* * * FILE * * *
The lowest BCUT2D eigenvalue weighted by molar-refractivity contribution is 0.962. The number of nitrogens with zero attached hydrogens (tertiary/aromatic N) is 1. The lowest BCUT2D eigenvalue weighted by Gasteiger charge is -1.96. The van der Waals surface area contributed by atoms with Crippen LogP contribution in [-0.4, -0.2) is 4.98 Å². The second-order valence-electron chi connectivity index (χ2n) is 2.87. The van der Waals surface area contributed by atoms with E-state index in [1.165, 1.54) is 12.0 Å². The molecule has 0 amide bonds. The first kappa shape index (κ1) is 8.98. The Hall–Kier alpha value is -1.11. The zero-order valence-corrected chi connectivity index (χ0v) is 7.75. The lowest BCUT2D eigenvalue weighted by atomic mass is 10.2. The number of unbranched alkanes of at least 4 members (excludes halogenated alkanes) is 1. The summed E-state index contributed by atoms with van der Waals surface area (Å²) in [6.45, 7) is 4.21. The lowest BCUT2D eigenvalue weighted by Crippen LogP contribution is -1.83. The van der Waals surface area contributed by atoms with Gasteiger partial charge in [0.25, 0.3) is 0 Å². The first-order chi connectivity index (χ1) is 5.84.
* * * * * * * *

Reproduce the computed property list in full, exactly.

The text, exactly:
The lowest BCUT2D eigenvalue weighted by molar-refractivity contribution is 0.962. The number of nitrogens with zero attached hydrogens (tertiary/aromatic N) is 1. The lowest BCUT2D eigenvalue weighted by Gasteiger charge is -1.96. The van der Waals surface area contributed by atoms with Crippen LogP contribution in [-0.4, -0.2) is 4.98 Å². The second-order valence-electron chi connectivity index (χ2n) is 2.87. The van der Waals surface area contributed by atoms with E-state index in [1.165, 1.54) is 12.0 Å². The molecule has 0 amide bonds. The first kappa shape index (κ1) is 8.98. The Hall–Kier alpha value is -1.11. The zero-order valence-corrected chi connectivity index (χ0v) is 7.75. The lowest BCUT2D eigenvalue weighted by atomic mass is 10.2. The number of unbranched alkanes of at least 4 members (excludes halogenated alkanes) is 1. The summed E-state index contributed by atoms with van der Waals surface area (Å²) in [6.45, 7) is 4.21. The lowest BCUT2D eigenvalue weighted by Crippen LogP contribution is -1.83. The van der Waals surface area contributed by atoms with Gasteiger partial charge in [0.25, 0.3) is 0 Å². The first-order chi connectivity index (χ1) is 5.84.